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MPT64 assays for the rapid detection of Mycobacterium tuberculosis

Abstract

Background

Tuberculosis (TB) is a serious infectious disease caused by Mycobacterium tuberculosis (MTB). An estimated 1.7 billion people worldwide are infected with Mycobacterium tuberculosis (LTBI) during the incubation period without any obvious symptoms. Because of MTB’s high infection and mortality rates, there is an urgent need to develop a fast, portable, and sensitive diagnostic technology for its detection.

Methods

We included research from PubMed, Cochrane Library, Web of Science, and Embase and extracted the data. MetaDisc and STATA were used to build forest plots, Deek’s funnel plot, Fagan plot, and bivariate boxplot for analysis.

Results

Forty-six articles were analyzed, the results of which are as follows: sensitivity and specificity were 0.92 (0.91–0.93) and 0.95 (0.94–0.95) respectively. The NLR and PLR were 0.04 (95% CI 0.03–0.07) and 25.32 (95% CI 12.38–51.78) respectively. DOR was 639.60 (243.04–1683.18). The area under the SROC curve (AUC) was 0.99.

Conclusions

MPT64 exhibits good diagnostic efficiency for MTB. There is no obvious heterogeneity between the three commercial kits.

Peer Review reports

Introduction

Tuberculosis (TB) is a serious infectious disease caused by Mycobacterium tuberculosis (MTB). The Global Tuberculosis Report 2019 stated that in 2018, about 1.5 million people worldwide died of TB and nearly 10 million people died from MTB, of which only 6.4 million were diagnosed and officially reported. An estimated 1.7 billion people worldwide are infected with MTB (LTBI) during the incubation period without any obvious symptoms [1]. TB mainly damages the lungs, causing lung disease or pulmonary tuberculosis, but it can also damage other organs, causing bone tuberculosis, nerve tuberculosis, skin tuberculosis, kidney tuberculosis, and other infections [2].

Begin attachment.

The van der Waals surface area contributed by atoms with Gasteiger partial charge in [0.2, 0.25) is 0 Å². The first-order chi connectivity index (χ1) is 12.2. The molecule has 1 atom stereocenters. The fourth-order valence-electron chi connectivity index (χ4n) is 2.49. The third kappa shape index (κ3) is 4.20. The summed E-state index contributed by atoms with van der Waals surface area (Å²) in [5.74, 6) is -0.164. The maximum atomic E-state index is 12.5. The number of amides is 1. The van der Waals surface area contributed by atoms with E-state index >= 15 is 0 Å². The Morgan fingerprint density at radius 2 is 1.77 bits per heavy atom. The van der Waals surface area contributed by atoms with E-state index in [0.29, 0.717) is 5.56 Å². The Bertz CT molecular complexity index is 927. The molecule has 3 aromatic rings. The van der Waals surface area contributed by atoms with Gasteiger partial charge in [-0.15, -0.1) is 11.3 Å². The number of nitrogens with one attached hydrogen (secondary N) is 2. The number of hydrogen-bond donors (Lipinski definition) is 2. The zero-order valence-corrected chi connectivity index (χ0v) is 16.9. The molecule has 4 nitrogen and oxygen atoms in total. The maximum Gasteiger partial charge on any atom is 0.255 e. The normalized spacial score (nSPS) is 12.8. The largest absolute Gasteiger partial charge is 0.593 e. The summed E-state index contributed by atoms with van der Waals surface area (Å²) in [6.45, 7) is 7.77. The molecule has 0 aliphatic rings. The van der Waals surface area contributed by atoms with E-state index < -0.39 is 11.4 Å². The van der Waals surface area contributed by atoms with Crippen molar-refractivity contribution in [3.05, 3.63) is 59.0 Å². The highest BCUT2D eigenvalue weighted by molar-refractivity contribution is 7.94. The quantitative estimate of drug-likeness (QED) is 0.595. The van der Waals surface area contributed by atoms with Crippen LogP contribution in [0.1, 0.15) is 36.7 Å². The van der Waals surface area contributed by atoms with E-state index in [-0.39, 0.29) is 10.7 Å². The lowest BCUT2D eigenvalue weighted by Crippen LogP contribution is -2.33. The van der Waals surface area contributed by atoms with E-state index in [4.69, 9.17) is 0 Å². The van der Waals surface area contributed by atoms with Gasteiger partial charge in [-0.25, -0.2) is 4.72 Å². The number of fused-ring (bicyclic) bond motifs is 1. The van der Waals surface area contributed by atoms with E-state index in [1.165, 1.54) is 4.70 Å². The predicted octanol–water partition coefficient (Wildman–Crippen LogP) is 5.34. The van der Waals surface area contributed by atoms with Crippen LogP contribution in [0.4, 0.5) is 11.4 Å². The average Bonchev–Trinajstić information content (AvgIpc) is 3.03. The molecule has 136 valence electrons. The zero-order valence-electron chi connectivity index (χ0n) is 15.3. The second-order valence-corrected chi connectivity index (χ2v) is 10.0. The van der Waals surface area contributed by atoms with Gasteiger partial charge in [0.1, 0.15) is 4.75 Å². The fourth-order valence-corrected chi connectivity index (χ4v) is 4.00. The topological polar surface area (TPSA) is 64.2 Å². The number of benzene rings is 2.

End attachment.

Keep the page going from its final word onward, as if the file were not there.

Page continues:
The incubation period of TB is related to the immune status of the person, and there is no clinical, radiological, or microbiological evidence of active TB disease during the incubation period [3]. The typical symptoms of active TB are chronic cough, bloody sputum, night sweats, fever, and weight loss and various symptoms can be observed in extrapulmonary cases [4]. The conventional technique for detecting MTB in an analytical sample (such as pus, sputum, or tissue biopsy) takes two to 6 weeks. So far, for the rapid detection of MTB, many techniques have been developed, such as ELISA (enzyme-linked immunosorbent assay), real-time polymerase chain reaction (PCR), latex agglutination, Gen-Probe amplified M. Tuberculosis direct test, and flow cytometry [5]. Compared to traditional microbial culture techniques, these methods exhibit higher sensitivity in a shorter time, but this requires advanced laboratories and technicians, which is the main limitation of these methods. Therefore, it is essential to develop a real-time, portable, and sensitive technology that can quickly detect MTB at an affordable cost.

MPT64, which is a 24-kDa protein of MTB and an important secretory protein of pathogenic bacteria, is often used as a candidate protein for diagnosis and in vaccines [6, 7]. At present, there are many ways to detect the MPT64 protein, such as immunochromatography (ICT), ELISA, SD Bioline, and Capilia TB [8,9,10,11].

To date, many studies have evaluated the diagnostic accuracy of MPT64 for MTB. In 2013, a systematic review evaluated the diagnostic accuracy of commercial MPT64-based tests for MTB [12]. Our purpose was to evaluate the efficacy of MPT64 protein as a target for detection of Mycobacterium tuberculosis infection. What’s more, we also evaluated the diagnostic efficacy of three common commercial kits relying on MPT64 antigen assay. Our study was more comprehensively than the study by Yin et al [12]

Methods

Research identification and selection